The differences between the Coastal Empire and the Lowcountry are mostly in the nomenclature. That and, sort of ironically, Lowcountry boil in the Lowcountry is sometimes called Frogmore stew, but if you ask for that in Savannah you'll get blank looks.
For those of us in Savannah, the distinction pretty much boils down to which side of the bridge you are on, and it was over that cursed bridge that we found ourselves venturing on a cool April weekend. I was drawn by the fifth year of an event called the "Taste of Bluffton"; Bluffton referring to the tiny "resort" town that precedes Hilton Head Island. I had been a few times in my life, but not at all recently, so since the event was being held in the heart of "Old Town" Bluffton, had free admission, and meant cheap-ish edibles we decided to make the 45 min drive up.
I actually read about the festival on Jesse Blanco's Eat it and Like it website, where he wrote that the vendors would be taking tickets on a 1 to 1$ ratio and nothing would go for more than five tickets. This turned out to be false. Nevertheless, it was a relatively inexpensive shindig in relationship to other "taste of" events.
The things you could taste in Bluffton happened to be the same things you can taste all over the region: she crab soup, shrimp, fried chicken, grits, oysters, and county fair-type junk like fried oreos and funnel cake. There was a stall slinging typical Mexican street food, tacos and elote and the like, as well as a few different Bluffton restaurants dealing out shrimp and oysters. There were bakers present, a kettle corn outfit, and the inexplicable inclusion of the chain restaurants Longhorns and Jim n' Nicks BBQ. I'm pretty sure you can "taste" those last two all over the country.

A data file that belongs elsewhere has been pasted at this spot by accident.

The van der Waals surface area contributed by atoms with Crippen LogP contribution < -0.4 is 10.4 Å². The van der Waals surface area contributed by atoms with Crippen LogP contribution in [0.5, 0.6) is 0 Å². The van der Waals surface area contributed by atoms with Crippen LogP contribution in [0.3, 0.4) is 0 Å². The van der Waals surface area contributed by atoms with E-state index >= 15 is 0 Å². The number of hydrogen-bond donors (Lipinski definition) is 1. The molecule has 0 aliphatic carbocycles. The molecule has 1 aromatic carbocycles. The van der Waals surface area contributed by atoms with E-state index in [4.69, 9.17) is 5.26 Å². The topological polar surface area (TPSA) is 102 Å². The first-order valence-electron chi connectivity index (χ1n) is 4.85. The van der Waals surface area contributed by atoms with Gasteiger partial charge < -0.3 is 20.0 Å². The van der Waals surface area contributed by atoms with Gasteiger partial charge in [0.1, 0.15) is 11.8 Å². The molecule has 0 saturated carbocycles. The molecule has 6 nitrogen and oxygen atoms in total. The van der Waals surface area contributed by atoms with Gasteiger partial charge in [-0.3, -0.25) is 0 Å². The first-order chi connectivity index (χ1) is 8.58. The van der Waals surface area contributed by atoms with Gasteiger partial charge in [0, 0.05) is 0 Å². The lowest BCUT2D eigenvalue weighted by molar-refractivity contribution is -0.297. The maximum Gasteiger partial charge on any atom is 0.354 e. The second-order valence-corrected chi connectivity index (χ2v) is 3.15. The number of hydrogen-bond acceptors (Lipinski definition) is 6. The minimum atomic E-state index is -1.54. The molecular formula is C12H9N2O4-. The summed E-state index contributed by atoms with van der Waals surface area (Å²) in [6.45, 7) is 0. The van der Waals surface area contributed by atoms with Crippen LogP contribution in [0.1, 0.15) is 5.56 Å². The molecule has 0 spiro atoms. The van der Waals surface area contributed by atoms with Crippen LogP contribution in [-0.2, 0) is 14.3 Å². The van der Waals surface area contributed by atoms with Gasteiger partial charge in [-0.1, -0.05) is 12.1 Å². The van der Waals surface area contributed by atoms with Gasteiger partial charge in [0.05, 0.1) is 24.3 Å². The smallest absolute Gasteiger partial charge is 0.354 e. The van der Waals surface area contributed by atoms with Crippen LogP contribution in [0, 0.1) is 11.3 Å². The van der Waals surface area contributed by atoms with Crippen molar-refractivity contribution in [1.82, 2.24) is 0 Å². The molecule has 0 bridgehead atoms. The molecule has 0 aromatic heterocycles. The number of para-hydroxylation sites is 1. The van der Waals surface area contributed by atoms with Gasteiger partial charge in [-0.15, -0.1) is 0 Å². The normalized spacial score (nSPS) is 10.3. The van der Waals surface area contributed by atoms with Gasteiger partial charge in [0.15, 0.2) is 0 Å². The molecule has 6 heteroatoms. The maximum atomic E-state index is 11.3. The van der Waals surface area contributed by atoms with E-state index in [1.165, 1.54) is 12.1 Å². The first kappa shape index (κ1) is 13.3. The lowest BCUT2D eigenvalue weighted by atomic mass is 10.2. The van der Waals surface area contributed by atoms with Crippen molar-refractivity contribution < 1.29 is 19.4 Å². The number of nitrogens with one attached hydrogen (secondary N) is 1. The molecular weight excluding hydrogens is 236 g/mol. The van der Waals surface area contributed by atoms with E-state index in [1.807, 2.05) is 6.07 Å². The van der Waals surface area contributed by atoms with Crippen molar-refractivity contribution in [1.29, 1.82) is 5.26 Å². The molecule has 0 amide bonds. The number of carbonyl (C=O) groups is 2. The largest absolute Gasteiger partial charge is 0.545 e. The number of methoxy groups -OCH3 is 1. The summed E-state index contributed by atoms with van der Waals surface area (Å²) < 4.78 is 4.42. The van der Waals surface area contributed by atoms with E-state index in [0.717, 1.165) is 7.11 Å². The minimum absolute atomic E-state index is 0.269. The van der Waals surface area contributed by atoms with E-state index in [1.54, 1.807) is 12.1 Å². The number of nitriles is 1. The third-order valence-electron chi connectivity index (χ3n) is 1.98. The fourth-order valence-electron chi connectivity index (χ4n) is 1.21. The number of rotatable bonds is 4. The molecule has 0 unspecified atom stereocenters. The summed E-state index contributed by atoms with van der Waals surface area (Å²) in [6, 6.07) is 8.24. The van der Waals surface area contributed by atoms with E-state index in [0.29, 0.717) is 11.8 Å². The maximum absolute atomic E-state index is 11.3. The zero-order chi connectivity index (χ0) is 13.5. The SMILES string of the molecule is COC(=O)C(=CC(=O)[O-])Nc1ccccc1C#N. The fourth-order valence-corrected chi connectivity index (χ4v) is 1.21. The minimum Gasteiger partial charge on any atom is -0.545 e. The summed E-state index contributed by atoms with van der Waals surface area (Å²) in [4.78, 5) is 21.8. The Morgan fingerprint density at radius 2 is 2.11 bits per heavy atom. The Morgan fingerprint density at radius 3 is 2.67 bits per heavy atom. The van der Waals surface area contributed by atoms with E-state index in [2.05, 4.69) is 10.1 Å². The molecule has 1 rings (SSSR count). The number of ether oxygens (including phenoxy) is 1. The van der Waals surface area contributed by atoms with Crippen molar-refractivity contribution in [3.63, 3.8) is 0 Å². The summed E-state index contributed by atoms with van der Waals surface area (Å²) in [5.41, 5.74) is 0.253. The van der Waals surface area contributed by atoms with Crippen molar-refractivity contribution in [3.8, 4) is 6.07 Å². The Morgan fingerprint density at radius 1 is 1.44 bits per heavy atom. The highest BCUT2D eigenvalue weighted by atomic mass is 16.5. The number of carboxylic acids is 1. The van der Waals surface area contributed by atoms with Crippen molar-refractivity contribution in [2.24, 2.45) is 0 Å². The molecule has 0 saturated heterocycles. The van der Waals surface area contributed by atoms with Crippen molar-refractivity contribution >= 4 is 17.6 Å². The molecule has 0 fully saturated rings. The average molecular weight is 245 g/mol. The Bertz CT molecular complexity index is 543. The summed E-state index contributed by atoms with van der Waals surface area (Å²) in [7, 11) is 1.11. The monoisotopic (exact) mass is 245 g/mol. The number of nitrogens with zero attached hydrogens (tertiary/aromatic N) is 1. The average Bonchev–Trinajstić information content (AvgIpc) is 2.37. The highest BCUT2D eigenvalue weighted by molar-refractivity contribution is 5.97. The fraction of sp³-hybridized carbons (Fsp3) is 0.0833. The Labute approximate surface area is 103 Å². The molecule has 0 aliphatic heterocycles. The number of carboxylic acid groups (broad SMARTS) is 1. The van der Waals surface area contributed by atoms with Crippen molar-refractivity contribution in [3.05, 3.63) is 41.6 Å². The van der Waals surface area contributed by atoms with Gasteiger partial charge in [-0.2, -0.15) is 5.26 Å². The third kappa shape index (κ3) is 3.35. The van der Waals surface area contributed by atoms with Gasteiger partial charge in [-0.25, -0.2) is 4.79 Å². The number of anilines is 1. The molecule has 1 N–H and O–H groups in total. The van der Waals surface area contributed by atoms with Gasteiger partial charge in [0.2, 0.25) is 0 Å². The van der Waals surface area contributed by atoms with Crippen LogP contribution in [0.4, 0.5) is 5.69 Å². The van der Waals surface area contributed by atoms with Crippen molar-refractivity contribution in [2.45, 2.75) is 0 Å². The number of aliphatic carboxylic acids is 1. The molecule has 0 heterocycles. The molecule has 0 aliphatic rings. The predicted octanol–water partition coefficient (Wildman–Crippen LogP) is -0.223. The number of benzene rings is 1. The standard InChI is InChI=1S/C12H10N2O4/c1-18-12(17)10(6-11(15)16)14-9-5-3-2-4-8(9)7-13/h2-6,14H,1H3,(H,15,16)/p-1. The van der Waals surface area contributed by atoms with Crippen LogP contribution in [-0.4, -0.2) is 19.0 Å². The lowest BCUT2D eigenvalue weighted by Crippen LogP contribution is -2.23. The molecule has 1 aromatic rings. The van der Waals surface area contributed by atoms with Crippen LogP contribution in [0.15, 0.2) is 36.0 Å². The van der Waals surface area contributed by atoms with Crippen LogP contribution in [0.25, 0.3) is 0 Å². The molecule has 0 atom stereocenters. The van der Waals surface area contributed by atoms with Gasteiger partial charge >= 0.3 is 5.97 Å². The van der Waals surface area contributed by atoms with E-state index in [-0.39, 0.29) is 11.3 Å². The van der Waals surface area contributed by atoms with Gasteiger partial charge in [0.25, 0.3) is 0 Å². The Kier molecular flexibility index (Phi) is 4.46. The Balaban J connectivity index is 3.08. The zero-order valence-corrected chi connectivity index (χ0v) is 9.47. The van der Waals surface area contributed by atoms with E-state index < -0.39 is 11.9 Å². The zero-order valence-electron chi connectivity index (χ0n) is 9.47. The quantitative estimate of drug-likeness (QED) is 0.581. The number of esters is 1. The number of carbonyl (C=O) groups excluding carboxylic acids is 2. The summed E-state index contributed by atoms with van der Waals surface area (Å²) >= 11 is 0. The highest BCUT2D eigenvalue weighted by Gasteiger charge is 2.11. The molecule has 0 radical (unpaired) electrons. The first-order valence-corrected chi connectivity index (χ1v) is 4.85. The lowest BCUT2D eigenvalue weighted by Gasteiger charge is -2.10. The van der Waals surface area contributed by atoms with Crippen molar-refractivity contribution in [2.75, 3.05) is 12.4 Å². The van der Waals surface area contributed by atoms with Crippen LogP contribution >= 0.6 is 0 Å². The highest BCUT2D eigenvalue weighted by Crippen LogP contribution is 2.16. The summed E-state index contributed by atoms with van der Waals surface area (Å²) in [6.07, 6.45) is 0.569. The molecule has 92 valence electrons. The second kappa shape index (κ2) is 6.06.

What the South Carolina Lowcountry is truly renowned for is Gullah and Geechee culture, and to their credit there was one vendor present called Gullah Fried Sweet that appeared to be rooted in those traditions. The problem really is that, as interesting and important as Gullah may be to the cultural fabric of the region, the people themselves have more or less died out. Their haven for centuries, Daufuskie Island, is but a shell of its former self. On top of that, the cuisine that is traditionally Gullah is, to an extent, mainstream in the South, i.e. slave cuisine that became Soul Food. Thus, when I looked over the menu I saw fried whiting, fried chicken, okra, and the like. They did have a halved pineapple filled with some kind of shrimp concoction, but that seemed a little less than authentic. I went with an order of their sweet potato bread pudding to finish off my day, and wasn't wholly disappointed. It basically tasted like a slice of sweet potato pie with an chewier, more substantial crust. I like it, but wouldn't rush back over the bridge to eat it.
After we'd had our fill, we wandered around the Old Town, which is peppered with historical makers that make sure any and all vistors know all about the Yankees unjustly burning the place to the ground during the war. There are a couple of churches that were spared, and they are indeed interesting historical relics that are still operation as houses of worship to this day.
Bluffton, owing to its initial history as a "resort" community for plantation owners, its proximity to Hilton Head, and its intentional efforts to promote tourism has an incongruous amount of higher-end dining establishments. Pair that with its tiny size, a renovated downtown area, and the usuall Lowcountry environmental trapping of oaks, Spanish Moss, and pluff mud and the end result is a strangely compelling slice of Southern Small-town America. I will be revisting the subject of Bluffton on this blog in the future, you can be sure, but for now enjoy the photos of what we tasted.